“‘At once,’ said Musket. ‘Before the lady who believes that life is not all what-you-may-call-it, changes her mind. Marry her, my friend, but do not believe her. Enjoy yourself as much as though you were not married at all.’

“‘Thank you,’ said the mouse. ‘This is very helpful.’ And he ran off through the grass in a dazzled way. Musket heard him calling, ‘Elizabeth, I have something to say to you.’

“Isaiah (the horse), who had been listening to this conversation, exclaimed sternly:

“‘Musket, you are a scoundrel.’

“‘Isaiah,’ replied Musket firmly, ‘you are going at it from the wrong end. I am not a scoundrel; I am simply on the side of the wife. Well, look here; she expects love to be lofty. She is married and her virtuous husband attacks her with appetite and embarrassment. By the time he is ready to go to sleep, she is sunk in despair. Phoo, that is a ridiculous thing. That is because there is some attempt to be pure. If it were a sin, they would enjoy themselves.

“‘Women should sin a little before they are married, for the joy and the experience.’

“‘No,’ said Isaiah, ‘you are a scoundrel, that is all there is to it.’

“Musket shrugged his shoulders. ‘After all,’ he said, ‘you have spent your life on a hill. And much of it has been, as you say, devoted to perspiration. I have not been a dancer for nothing; I know what I know. It is the woman who is not ashamed of love. Left to herself, she would make a heaven out of such things. Unfortunately she has been kept in the background.’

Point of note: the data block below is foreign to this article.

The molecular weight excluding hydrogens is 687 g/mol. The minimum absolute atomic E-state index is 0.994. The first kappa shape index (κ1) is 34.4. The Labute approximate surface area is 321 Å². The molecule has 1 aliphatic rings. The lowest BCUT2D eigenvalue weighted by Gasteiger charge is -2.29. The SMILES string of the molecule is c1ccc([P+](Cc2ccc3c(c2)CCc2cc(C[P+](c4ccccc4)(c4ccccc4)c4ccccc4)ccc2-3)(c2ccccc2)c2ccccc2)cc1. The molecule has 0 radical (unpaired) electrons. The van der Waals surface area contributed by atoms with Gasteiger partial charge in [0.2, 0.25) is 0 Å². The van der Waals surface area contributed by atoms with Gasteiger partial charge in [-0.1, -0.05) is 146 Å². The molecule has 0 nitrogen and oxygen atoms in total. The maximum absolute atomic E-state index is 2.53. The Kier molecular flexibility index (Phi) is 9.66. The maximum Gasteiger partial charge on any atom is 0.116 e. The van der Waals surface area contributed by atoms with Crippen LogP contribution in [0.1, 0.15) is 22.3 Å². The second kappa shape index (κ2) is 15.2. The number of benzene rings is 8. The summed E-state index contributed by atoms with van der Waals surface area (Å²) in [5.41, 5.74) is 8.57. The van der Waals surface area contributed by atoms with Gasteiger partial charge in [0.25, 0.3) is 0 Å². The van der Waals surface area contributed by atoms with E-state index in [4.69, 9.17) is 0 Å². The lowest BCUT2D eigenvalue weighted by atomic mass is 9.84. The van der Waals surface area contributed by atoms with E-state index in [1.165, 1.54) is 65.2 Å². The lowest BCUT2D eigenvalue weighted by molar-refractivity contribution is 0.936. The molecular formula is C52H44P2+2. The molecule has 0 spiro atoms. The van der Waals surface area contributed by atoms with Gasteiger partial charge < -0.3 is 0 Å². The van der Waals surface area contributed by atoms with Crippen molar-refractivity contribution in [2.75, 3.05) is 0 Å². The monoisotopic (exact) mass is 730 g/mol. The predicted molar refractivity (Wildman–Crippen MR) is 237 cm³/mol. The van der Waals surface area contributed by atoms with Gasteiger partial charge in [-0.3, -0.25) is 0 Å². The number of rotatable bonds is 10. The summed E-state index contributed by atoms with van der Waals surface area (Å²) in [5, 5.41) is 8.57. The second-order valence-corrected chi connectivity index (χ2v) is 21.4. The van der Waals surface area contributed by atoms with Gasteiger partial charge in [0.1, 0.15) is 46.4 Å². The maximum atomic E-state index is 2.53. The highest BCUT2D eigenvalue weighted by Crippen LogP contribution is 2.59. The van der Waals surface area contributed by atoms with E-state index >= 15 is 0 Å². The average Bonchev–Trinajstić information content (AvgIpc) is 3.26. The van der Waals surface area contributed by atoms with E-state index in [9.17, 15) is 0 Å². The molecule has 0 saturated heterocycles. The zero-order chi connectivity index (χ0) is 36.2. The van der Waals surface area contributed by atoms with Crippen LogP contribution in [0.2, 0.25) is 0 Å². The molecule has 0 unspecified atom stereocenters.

“‘That is the place for her,’ declared Isaiah.

“He added uneasily. ‘I do not like this sort of talk, it makes me very uncomfortable.’ And he looked around, to see if there were any females within hearing.”

It is an entertaining passage, fairly typical of what one can find almost anywhere in Mr. Nathan’s work. On the surface there is wit and a sly humor and a simple limpid style of writing. And underneath how much more is there—of truth, of honesty, of understanding. The roots of this conversation go down and down into the roots of existence that lie far below the shallow surface of manners and hypocrisy. Suddenly Isaiah became a comical symbol of most American men and almost all American husbands. All their timidity and nonsense, their hypocrisy, and their tragic misunderstanding of the character of women lies in the brain of Isaiah “who looked around to see if there were any females within hearing.” I can see Isaiah sitting in his club or in a pullman smoking-car telling dirty stories to a whole circle of smirking horses.

Every now and then some earnest person collects statistics upon the scandal of divorce in America, probing about in dusty columns of figures for the real reason why an overwhelming percentage of suits are brought by women. And in the end the prodding ends in confusion. I fancy that the answer lies largely in the quiet conversation between Musket, Isaiah and the mouse.

For truth may be found in the heart of a philosopher but seldom in the figures of a statistician; it is far too delicate a thing to be pinned down to columns of numbers on ruled paper.